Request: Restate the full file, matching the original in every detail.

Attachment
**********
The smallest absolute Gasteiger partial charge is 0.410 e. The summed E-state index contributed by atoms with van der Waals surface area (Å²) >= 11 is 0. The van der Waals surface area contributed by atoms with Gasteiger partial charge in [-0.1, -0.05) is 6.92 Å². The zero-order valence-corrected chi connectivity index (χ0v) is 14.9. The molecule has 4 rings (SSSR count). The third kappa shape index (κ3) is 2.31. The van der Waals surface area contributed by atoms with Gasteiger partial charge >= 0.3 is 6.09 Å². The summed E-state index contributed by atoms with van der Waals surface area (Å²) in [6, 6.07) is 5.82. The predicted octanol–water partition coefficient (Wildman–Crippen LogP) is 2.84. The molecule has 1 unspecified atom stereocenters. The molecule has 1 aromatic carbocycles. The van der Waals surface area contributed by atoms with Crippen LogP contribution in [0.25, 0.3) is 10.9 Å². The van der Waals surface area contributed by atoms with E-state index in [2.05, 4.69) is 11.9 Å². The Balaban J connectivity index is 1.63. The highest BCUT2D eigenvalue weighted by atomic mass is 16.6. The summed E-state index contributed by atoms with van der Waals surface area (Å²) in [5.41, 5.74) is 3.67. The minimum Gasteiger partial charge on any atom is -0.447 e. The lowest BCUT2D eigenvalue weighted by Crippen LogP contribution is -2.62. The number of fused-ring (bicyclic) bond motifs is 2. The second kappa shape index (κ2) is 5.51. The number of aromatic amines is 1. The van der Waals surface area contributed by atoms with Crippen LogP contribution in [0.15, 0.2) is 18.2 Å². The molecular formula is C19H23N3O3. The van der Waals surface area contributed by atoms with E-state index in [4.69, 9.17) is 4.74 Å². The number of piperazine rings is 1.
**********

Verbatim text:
The smallest absolute Gasteiger partial charge is 0.410 e. The summed E-state index contributed by atoms with van der Waals surface area (Å²) >= 11 is 0. The van der Waals surface area contributed by atoms with Gasteiger partial charge in [-0.1, -0.05) is 6.92 Å². The zero-order valence-corrected chi connectivity index (χ0v) is 14.9. The molecule has 4 rings (SSSR count). The third kappa shape index (κ3) is 2.31. The van der Waals surface area contributed by atoms with Gasteiger partial charge >= 0.3 is 6.09 Å². The summed E-state index contributed by atoms with van der Waals surface area (Å²) in [6, 6.07) is 5.82. The predicted octanol–water partition coefficient (Wildman–Crippen LogP) is 2.84. The molecule has 1 unspecified atom stereocenters. The molecule has 1 aromatic carbocycles. The van der Waals surface area contributed by atoms with Crippen LogP contribution in [0.25, 0.3) is 10.9 Å². The van der Waals surface area contributed by atoms with E-state index in [2.05, 4.69) is 11.9 Å². The Balaban J connectivity index is 1.63. The highest BCUT2D eigenvalue weighted by atomic mass is 16.6. The summed E-state index contributed by atoms with van der Waals surface area (Å²) in [5.41, 5.74) is 3.67. The minimum Gasteiger partial charge on any atom is -0.447 e. The lowest BCUT2D eigenvalue weighted by Crippen LogP contribution is -2.62. The number of fused-ring (bicyclic) bond motifs is 2. The second kappa shape index (κ2) is 5.51. The number of aromatic amines is 1. The van der Waals surface area contributed by atoms with Crippen LogP contribution in [0.15, 0.2) is 18.2 Å². The molecular formula is C19H23N3O3. The van der Waals surface area contributed by atoms with E-state index in [4.69, 9.17) is 4.74 Å². The number of piperazine rings is 1.